Do Houseplants Remove Carbon Monoxide and Clean the Air?

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Houseplants growing in pots
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Most people know that trees are a valuable natural resource. Trees provide lumber, produce fruit, nuts and oxygen, for example, and they remove carbon dioxide from the air. Not only trees freshen the air, however; other plants do it, too. In fact, a study by the National Aeronautics and Space Administration found that several common houseplants can remove toxins from the air inside a closed room.


The Evidence

Space is at a premium in a spacecraft, and close quarters can make for some stale air. Air pollutants are a problem because it's not as if astronauts can crack a window. So a team of NASA researches set out to determine whether or not common houseplants could scrub the air clean in a spacecraft. The results revealed that within 24 hours some houseplants can remove up to 87 percent of certain pollutants in the air. Not all of the plants cleaned equally, but all did clean the air. Other researchers confirmed the results.


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The Toxins

NASA tested plants' effect on three pollutants -- benzene, formaldehyde and trichloroethylene -- found on spacecrafts. Those three toxins are also common in homes and businesses; furniture and building materials emit them. Over time, they build up in the air, especially in energy-efficient buildings that are sealed tight to reduce heating and cooling costs. The pollutants can cause headaches, dizziness, nausea and eye irritation. A follow-up study by researchers at the National Space Technologies Lab found that plants also can remove nitrogen dioxide, formaldehyde and carbon monoxide from the air.


The Process

Plants create food through the process of photosynthesis, in which they absorb carbon dioxide through their leaves and release oxygen and water vapor. They absorb pollutants along with the carbon dioxide, however. Plants naturally break down some of the pollutants as the chemicals make their way to the plants' roots. In addition, soil microbes do a lot of the work once the pollutants exit the plants through the roots; the soil microbes use the pollutants as a food source.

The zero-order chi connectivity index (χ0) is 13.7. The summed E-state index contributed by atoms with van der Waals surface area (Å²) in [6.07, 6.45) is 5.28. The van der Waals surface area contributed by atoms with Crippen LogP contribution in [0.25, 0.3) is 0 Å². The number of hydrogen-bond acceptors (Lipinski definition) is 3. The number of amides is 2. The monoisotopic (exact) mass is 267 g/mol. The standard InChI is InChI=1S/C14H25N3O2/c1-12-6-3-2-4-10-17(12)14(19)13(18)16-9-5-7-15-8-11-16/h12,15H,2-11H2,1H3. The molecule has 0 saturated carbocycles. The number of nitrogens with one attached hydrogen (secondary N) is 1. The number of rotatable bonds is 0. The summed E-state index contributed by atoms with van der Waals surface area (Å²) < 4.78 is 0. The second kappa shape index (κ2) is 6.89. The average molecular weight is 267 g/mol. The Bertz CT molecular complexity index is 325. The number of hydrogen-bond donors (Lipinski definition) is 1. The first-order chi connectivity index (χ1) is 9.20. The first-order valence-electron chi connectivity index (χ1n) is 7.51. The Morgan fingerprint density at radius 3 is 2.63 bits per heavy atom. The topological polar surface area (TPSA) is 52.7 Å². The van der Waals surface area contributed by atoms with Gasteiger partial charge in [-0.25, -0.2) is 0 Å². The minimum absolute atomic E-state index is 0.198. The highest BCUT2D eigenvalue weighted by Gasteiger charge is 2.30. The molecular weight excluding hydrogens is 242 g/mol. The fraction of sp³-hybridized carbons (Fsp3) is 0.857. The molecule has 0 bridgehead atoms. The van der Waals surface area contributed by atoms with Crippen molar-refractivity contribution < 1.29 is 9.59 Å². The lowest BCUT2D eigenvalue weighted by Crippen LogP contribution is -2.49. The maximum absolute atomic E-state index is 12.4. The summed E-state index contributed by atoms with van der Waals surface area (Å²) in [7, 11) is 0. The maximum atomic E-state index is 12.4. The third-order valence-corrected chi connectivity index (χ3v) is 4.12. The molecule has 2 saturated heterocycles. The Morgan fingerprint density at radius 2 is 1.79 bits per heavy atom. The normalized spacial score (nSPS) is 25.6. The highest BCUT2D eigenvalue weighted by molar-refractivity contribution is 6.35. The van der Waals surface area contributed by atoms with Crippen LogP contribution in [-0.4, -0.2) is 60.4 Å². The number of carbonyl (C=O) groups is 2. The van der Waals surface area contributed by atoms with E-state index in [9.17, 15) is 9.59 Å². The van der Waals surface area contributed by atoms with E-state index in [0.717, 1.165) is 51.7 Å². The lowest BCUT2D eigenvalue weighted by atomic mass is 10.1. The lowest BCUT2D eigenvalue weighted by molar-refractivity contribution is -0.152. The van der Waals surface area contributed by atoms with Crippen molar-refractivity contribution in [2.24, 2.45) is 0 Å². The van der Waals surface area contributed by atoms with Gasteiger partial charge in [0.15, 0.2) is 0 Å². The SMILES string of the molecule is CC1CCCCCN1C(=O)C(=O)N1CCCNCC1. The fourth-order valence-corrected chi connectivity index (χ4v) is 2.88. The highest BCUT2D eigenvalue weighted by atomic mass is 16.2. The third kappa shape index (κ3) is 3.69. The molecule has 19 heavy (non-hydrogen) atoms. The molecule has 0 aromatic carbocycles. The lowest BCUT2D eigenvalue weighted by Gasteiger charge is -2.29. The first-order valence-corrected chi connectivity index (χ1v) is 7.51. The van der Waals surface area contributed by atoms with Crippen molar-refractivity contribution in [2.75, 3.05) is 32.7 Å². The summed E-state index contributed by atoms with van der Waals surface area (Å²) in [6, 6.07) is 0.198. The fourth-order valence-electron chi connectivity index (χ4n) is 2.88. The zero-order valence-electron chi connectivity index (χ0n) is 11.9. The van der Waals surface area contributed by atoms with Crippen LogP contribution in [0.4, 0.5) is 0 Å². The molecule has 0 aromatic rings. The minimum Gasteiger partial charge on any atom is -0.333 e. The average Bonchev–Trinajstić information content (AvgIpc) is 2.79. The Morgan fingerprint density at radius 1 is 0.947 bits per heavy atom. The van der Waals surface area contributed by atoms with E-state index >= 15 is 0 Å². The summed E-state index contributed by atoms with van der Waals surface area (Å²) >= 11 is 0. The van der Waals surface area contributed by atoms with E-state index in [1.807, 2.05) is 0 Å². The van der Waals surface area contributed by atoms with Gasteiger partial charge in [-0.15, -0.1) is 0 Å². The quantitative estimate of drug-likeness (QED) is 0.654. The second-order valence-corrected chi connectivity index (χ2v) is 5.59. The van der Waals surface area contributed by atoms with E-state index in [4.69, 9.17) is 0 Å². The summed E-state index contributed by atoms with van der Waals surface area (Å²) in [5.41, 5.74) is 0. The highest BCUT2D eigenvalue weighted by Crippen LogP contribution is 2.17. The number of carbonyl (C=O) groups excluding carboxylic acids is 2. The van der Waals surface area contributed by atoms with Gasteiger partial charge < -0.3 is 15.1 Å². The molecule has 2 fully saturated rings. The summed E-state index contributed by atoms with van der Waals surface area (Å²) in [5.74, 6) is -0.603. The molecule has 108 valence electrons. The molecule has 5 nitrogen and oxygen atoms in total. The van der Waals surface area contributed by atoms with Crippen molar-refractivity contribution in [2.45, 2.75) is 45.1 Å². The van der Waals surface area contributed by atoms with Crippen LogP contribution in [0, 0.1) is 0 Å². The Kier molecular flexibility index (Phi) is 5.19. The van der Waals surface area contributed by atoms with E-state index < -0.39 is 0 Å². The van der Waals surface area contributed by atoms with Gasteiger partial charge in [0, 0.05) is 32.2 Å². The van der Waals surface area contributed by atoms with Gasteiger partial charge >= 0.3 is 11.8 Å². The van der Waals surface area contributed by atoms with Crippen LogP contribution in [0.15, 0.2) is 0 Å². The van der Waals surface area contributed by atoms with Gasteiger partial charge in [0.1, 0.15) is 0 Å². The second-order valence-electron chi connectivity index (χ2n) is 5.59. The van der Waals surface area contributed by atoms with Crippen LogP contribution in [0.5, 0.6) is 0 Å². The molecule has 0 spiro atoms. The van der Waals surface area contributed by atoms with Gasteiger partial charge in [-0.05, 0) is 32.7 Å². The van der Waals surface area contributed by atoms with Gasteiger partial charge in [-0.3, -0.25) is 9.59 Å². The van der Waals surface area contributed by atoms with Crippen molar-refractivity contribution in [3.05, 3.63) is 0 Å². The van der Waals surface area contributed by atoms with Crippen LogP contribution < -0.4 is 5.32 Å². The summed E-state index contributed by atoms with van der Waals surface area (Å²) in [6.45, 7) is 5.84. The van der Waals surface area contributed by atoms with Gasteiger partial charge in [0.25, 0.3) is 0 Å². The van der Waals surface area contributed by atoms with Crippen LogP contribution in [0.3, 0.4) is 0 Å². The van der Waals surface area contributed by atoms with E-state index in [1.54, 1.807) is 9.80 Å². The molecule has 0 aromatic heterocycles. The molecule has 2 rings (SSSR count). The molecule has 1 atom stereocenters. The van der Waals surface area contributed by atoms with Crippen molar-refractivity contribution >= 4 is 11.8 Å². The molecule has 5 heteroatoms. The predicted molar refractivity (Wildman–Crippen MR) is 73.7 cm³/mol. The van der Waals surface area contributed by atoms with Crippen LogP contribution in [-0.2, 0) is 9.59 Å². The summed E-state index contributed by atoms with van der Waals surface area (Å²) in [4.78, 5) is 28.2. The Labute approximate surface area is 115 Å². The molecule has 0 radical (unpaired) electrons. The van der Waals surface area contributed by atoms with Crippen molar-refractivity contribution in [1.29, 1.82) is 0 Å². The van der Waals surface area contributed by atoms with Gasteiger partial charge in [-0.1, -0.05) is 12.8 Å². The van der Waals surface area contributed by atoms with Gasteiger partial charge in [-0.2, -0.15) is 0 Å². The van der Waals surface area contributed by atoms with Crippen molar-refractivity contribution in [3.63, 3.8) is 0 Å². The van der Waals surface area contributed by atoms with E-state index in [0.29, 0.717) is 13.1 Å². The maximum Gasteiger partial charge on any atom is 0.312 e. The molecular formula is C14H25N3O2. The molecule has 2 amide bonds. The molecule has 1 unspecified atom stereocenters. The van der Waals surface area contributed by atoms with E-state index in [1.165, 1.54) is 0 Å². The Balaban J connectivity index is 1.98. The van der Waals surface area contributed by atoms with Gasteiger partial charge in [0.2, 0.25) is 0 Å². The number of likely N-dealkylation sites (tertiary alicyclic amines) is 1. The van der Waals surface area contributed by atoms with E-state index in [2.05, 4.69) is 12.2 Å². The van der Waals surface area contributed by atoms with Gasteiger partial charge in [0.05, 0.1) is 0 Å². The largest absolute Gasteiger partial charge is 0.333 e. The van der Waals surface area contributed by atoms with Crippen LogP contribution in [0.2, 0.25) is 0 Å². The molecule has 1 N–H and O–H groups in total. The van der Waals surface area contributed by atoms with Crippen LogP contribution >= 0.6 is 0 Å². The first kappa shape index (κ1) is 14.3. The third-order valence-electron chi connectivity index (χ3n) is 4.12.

The Plants

Of the tested plants, the Chinese evergreen (Aglaonema modestum) was found to remove carbon monoxide and other pollutants, as was the spider plant (Chlorophytum comosum), peace lily (Spathiphyllum spp.) and golden pothos (Epipremnum aureum). Hardy in U.S. Department of Agriculture plant hardiness zones 10b through 11, the Chinese evergreen is prized for its large, shiny leaves and ease of growth. The spider plant, on the other hand, has long, thin leaves and the additional value of being a prolific baby-maker; it creates little plantlets that hang at the tips of its slender stems. The spider plant is hardy in USDA zones 9 through 11. Peace lily is hardy in USDA zones 10b through 12 and is prized for its long-lasting, showy, white spathes. Like the peace lily and spider plant, the golden pothos is a broad-leaved plant. Hardy in USDA zones 10 through 12, this vine is most notable for the golden marbling on its leaves and its climbing habit.



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